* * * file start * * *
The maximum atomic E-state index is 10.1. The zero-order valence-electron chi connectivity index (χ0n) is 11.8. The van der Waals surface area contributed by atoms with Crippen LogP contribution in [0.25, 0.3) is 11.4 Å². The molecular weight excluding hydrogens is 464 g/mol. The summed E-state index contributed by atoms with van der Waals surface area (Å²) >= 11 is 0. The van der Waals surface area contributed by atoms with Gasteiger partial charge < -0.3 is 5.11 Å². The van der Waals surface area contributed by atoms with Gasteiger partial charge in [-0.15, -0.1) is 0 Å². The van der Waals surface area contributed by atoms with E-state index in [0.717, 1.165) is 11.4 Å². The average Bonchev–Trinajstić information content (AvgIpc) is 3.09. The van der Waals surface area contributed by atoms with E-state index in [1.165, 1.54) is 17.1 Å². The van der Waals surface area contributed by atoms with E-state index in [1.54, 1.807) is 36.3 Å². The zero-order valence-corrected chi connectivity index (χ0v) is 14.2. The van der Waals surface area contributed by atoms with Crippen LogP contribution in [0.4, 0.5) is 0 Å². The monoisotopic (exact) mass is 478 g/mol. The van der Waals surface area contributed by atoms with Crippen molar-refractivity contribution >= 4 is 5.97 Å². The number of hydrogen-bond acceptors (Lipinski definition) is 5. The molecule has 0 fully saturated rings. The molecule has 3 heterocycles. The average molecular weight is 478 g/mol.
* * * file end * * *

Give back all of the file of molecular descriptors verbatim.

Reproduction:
The maximum atomic E-state index is 10.1. The zero-order valence-electron chi connectivity index (χ0n) is 11.8. The van der Waals surface area contributed by atoms with Crippen LogP contribution in [0.25, 0.3) is 11.4 Å². The molecular weight excluding hydrogens is 464 g/mol. The summed E-state index contributed by atoms with van der Waals surface area (Å²) >= 11 is 0. The van der Waals surface area contributed by atoms with Gasteiger partial charge < -0.3 is 5.11 Å². The van der Waals surface area contributed by atoms with Gasteiger partial charge in [-0.15, -0.1) is 0 Å². The van der Waals surface area contributed by atoms with E-state index in [0.717, 1.165) is 11.4 Å². The average Bonchev–Trinajstić information content (AvgIpc) is 3.09. The van der Waals surface area contributed by atoms with E-state index in [1.165, 1.54) is 17.1 Å². The van der Waals surface area contributed by atoms with E-state index in [1.54, 1.807) is 36.3 Å². The zero-order valence-corrected chi connectivity index (χ0v) is 14.2. The van der Waals surface area contributed by atoms with Crippen LogP contribution in [0.4, 0.5) is 0 Å². The monoisotopic (exact) mass is 478 g/mol. The van der Waals surface area contributed by atoms with Crippen molar-refractivity contribution >= 4 is 5.97 Å². The number of hydrogen-bond acceptors (Lipinski definition) is 5. The molecule has 0 fully saturated rings. The molecule has 3 heterocycles. The average molecular weight is 478 g/mol.